When I was SPL I didn't have to call the SM, I could just wait until he got home from work and talk to him during dinner.  More to the point, Scouts from our troop and other troops would come to the house and my father, as an MB counselor, would take them into the downstairs room, alone, and work with them on their MB's.  And I would call an MB counselor, alone, and when our appointment came around I would walk to his house, alone (assuming he lived in the same town), and then I would meet with him in his house, alone.  And everybody was following the rules as they existed at the time.  (I was a Boy Scout from the late 60s to mid 70s.)  To my knowledge, nothing untoward ever occurred in my troop or with any of the people involved in it.  Unfortunately, as we all know, bad things did happen in other places, which is why we are where we are today.  In my opinion, it is not so much the concern of parents that has put us where we are, but the desire of National to try to prevent as many bad acts as possible by placing as many obstacles in the path of a would-be wrongdoer as possible.  It is not possible to prevent every incident, but I believe the YP Guidelines do prevent incidents from happening.  I believe in the YP Guidelines, and I have been a facilitator for the YP training, back before almost everybody took it online.

 

My problem with this blog post that Sentinel linked to is that if there is a no-texting or no-1-on-1-emailing rule (or a no 1-on-1-telephone rule), it should be clearly spelled out in the guidelines like all the other rules.  And although I said before that I didn't have a problem with the creation of such rules, I then read some of the comments under the blog and found some good points were being made.  One person mentioned the common method of avoiding one-on-one contact during a SM Conference while maintaining the confidentiality of what is said, namely by having the conference in full view of others, but far enough away so that nobody else can hear.  That has been discussed a number of times in this forum, and I believe it is mentioned in the Guide to Advancement, though I am not certain.  But the BSA blog-poster says that one-on-one electronic communications are banned because "grooming" could occur, and nobody else would be "there" to read or hear it.   Well, that about does it for the SM conference within view of all, but out of earshot, doesn't it?  We don't know what that SM is saying to that Scout.  It could be "grooming", right?  So, is that the next thing to go?  Will we no longer be able to say ANYTHING to a Scout, either in person or electronically, unless someone else is "close enough" to simultaneously hear or read what is said?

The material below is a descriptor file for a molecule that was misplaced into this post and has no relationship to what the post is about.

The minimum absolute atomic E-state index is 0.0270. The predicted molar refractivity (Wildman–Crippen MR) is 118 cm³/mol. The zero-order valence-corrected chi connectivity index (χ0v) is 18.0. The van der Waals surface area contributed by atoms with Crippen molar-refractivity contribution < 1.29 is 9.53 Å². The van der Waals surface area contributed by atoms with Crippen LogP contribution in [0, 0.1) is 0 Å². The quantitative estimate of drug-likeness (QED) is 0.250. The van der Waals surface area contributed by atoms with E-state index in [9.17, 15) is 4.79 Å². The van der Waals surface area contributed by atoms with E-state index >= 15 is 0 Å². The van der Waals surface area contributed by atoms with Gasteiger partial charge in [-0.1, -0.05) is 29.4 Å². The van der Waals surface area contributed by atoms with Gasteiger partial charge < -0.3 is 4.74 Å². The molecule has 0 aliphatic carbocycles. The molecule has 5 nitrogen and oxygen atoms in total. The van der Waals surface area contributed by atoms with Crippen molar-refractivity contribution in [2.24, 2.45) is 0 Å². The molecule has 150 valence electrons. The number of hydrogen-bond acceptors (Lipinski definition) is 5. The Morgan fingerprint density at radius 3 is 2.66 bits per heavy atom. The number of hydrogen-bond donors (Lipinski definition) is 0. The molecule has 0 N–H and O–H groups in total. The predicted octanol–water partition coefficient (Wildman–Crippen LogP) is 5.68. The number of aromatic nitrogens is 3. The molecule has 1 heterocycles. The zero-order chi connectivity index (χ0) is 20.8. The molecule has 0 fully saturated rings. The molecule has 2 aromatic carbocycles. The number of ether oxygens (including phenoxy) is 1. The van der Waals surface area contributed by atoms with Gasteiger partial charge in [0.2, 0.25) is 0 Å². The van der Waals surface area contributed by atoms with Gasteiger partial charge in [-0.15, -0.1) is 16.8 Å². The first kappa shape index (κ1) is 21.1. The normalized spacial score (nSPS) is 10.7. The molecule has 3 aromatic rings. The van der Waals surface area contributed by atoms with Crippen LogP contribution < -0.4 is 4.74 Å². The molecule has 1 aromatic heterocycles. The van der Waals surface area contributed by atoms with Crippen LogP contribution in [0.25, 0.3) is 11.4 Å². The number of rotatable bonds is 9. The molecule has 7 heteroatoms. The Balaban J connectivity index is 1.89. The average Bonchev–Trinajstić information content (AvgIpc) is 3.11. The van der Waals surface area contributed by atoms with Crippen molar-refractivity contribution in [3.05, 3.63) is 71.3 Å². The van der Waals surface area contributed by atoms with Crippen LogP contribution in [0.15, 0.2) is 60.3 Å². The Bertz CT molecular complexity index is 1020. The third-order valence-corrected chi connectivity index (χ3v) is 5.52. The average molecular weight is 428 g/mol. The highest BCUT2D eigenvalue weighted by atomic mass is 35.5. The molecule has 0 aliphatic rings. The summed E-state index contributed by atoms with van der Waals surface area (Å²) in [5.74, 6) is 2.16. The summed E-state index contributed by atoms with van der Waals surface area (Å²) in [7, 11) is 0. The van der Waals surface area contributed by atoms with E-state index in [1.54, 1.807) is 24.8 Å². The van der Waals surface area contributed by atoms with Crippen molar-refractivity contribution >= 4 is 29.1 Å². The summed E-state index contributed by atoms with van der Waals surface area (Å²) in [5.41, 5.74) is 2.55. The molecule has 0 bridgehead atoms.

My new conclusion is that the BSA has not really thought this through well enough.

Edited by NJCubScouter

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As I have said before. YPT has been mis-titled.  I do not follow certain procedures in order to keep kids safe, I do it to keep the police off my front porch with a warrant.  I have been working with youth for over 40 years, had a couple of false charges which I would have counter sued had the youth not been protected by disclosure laws.  I was later told the boy was praised for his courage to speak up.  It was all a lie, but that didn't matter.

 

Ever since my radar senses have been at full warp speed.

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As I have said before. YPT has been mis-titled.  I do not follow certain procedures in order to keep kids safe, I do it to keep the police off my front porch with a warrant.  I have been working with youth for over 40 years, had a couple of false charges which I would have counter sued had the youth not been protected by disclosure laws.  I was later told the boy was praised for his courage to speak up.  It was all a lie, but that didn't matter.

 

Ever since my radar senses have been at full warp speed.

And that is one of the risks of today's environment of paranoia. Since people are looking in every corner for hidden "predators", it is easy for a false accusation to cause a lot of damage. One thing that most training doesn’t mention is that even though there are predators out there, they are in fact pretty rare. Things like car accidents are a much bigger threat to children then sexual predators (don’t get me started on the whole “don’t ever leave you child alone in a car†silliness).